Why are they going to disappear him?'I don't know.'It doesn't make sense. It isn't even good grammar.
So many things were testing his faith. There was the Bible, of course, but the Bible was a book, and so were Bleak House, Treasure Island, Ethan Frome and The Last of the Mohicans. Did it then seem probable, as he had once overheard Dunbar ask, that the answers to riddles of creation would be supplied by people too ignorant to understand the mechanics of rainfall? Had Almighty God, in all His infinite wisdom, really been afraid that men six thousand years ago would succeed in building a tower to heaven?
History did not demand Yossarian's premature demise, justice could be satisfied without it, progress did not hinge upon it, victory did not depend on it. That men would die was a matter of necessity; WHICH men would die, though, was a matter of circumstance, and Yossarian was willing to be the victim of anything but circumstance. But that was war. Just about all he could find in its favor was that it paid well and liberated children from the pernicious influence of their parents.
There's nothing mysterious about it, He's not working at all. He's playing. Or else He's forgotten all about us. That's the kind of God you people talk about, a country bumpkin, a clumsy, bungling, brainless, conceited, uncouth hayseed. Good God, how much reverence can you have for a Supreme Being who finds it necessary to include such phenomena as phlegm and tooth decay in His divine system of Creation? What in the world was running through that warped, evil, scatological mind of His when He robbed old people of the power to control their bowel movements? Why in the world did He ever create pain?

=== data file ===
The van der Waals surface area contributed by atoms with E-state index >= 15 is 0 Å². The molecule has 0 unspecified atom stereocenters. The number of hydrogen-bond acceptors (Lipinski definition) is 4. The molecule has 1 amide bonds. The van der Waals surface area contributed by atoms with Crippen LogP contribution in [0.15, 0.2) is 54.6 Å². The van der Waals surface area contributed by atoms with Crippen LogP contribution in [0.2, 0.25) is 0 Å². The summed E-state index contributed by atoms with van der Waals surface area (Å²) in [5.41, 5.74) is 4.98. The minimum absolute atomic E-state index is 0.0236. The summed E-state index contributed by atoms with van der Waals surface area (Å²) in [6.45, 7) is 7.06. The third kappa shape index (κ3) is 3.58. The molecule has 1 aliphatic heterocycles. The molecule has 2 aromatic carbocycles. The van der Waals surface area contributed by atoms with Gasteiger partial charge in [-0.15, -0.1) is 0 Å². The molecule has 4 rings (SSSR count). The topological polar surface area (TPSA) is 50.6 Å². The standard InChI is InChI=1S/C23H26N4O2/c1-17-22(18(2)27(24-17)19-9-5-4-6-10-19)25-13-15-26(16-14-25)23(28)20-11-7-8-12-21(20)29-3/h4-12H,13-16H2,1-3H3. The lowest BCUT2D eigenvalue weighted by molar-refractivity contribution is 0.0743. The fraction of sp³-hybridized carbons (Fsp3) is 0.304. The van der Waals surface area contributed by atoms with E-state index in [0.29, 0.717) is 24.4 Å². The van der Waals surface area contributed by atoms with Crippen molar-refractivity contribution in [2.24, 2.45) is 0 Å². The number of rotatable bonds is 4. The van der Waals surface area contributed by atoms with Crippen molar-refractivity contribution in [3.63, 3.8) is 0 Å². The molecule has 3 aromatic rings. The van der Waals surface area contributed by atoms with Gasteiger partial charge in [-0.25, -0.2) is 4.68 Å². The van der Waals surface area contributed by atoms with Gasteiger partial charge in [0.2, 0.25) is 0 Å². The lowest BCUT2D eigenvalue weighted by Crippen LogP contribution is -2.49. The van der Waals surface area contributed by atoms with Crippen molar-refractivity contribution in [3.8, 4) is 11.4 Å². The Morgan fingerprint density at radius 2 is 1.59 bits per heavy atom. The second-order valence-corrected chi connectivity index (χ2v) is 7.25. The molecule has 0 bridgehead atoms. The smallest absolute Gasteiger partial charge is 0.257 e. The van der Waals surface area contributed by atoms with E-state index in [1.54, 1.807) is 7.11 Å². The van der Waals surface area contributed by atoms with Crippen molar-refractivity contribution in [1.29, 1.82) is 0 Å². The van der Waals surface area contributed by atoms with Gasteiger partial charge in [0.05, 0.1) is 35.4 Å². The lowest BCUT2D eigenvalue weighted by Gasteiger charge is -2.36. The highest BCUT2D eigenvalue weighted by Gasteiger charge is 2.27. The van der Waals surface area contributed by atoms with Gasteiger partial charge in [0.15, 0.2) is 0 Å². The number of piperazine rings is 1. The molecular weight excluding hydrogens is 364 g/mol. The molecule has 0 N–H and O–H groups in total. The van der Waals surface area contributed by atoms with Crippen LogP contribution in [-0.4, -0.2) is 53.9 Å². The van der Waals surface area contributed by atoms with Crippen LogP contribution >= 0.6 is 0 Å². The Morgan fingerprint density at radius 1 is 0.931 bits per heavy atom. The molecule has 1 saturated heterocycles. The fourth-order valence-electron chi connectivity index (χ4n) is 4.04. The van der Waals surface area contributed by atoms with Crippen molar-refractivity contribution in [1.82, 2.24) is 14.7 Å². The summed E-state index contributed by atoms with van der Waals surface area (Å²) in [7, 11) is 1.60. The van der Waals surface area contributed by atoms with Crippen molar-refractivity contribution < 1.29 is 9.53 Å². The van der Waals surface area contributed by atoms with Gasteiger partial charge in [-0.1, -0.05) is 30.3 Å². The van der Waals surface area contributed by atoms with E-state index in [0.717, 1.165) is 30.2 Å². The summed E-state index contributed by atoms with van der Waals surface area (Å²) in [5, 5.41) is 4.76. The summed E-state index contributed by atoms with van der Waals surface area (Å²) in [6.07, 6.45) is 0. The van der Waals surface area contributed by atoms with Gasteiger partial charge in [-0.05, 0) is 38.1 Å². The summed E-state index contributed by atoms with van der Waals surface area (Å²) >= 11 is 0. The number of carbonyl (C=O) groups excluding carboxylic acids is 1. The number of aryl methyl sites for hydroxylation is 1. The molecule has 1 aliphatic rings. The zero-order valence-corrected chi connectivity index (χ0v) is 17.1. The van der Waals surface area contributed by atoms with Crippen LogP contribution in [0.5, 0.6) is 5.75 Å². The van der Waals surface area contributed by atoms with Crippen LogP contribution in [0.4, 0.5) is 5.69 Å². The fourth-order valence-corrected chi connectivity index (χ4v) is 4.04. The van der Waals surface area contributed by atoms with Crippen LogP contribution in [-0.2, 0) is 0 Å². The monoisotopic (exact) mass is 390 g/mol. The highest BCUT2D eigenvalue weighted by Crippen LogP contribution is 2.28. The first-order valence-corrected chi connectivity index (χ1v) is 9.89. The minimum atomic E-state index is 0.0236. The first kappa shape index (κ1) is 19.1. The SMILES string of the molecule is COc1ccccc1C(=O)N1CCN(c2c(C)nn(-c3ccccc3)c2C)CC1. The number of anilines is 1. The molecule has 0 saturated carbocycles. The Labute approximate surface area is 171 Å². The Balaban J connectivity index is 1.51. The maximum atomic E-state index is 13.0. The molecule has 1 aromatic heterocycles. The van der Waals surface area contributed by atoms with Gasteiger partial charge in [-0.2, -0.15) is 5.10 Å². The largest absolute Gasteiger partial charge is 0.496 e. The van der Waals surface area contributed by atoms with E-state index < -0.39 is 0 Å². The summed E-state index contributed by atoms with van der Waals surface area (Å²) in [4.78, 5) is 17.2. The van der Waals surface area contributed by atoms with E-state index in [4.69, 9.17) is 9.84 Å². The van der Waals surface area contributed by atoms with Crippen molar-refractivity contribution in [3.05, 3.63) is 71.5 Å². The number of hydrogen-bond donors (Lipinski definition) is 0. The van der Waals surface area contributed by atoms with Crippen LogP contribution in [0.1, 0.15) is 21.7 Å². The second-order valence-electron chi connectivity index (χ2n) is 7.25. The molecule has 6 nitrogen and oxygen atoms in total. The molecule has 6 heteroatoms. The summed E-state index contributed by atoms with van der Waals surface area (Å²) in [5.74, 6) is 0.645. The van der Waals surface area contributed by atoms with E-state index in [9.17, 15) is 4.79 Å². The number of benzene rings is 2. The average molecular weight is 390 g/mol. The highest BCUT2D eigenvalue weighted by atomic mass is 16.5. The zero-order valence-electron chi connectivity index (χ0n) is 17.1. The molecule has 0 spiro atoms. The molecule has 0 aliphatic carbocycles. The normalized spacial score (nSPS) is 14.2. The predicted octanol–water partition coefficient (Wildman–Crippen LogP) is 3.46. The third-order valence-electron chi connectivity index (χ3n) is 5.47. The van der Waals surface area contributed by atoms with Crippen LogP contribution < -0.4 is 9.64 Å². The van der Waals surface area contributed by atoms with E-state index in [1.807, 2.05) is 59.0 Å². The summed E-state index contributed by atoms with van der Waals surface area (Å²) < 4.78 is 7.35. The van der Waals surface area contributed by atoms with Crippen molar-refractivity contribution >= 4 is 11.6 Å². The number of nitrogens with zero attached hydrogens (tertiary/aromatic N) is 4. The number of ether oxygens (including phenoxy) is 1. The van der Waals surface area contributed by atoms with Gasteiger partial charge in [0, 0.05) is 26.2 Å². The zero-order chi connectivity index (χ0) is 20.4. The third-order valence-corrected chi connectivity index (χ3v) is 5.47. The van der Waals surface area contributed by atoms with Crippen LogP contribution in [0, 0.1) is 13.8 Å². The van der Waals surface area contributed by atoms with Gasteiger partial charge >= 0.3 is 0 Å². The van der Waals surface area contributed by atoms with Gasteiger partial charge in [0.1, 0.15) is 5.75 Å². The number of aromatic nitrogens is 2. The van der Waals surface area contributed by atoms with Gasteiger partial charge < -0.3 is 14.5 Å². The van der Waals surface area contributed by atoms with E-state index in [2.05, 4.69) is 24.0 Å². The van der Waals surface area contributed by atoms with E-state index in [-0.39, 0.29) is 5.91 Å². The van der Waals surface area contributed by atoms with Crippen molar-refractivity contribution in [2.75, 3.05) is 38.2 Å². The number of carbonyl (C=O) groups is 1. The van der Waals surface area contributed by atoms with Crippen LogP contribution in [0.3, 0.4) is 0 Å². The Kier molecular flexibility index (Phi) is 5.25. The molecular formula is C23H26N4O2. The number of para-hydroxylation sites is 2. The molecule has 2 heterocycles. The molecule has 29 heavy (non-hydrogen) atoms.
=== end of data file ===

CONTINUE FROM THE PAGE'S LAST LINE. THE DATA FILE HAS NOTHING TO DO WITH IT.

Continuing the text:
Morale was deteriorating and it was all Yossarian's fault. The country was in peril, he was jeopardizing his traditional rights of freedom and independence by daring to exercise them.
-You have no respect for excessive authority or obsolete traditions. You're dangerous and depraved, and you ought to be taken outside and shot!
Just about all he could find in its favor was that it paid well and liberated children from the pernicious influence of their parents.
The country was in peril, he was jeopardizing his traditional rights of freedom and independence by daring to exercise them.
But Yossarian knew he was right, because, as he explained to Clevinger, to the best of his knowledge he had never been wrong.
Colonel Cathcart is our commanding officer and we must obey him. Why don't you fly four more missions and see what happens?I don't want to.Suppose we let you pick your missions and fly milk runs? Major Major said. That way you can fly the four missions and not run any risks.I don't want to fly milk runs. I don't want to be in the war anymore.Would you like to see our country lose? Major Major asked.We won't lose. We've got more men, more money, and more material. There are ten million men in uniform who could replace me. Some people are getting killed and a lot more are making money and having fun. Let somebody else get killed.But suppose everybody on our side felt that way?Then I'd certainly be a damned fool to feel any other way. Wouldn't I?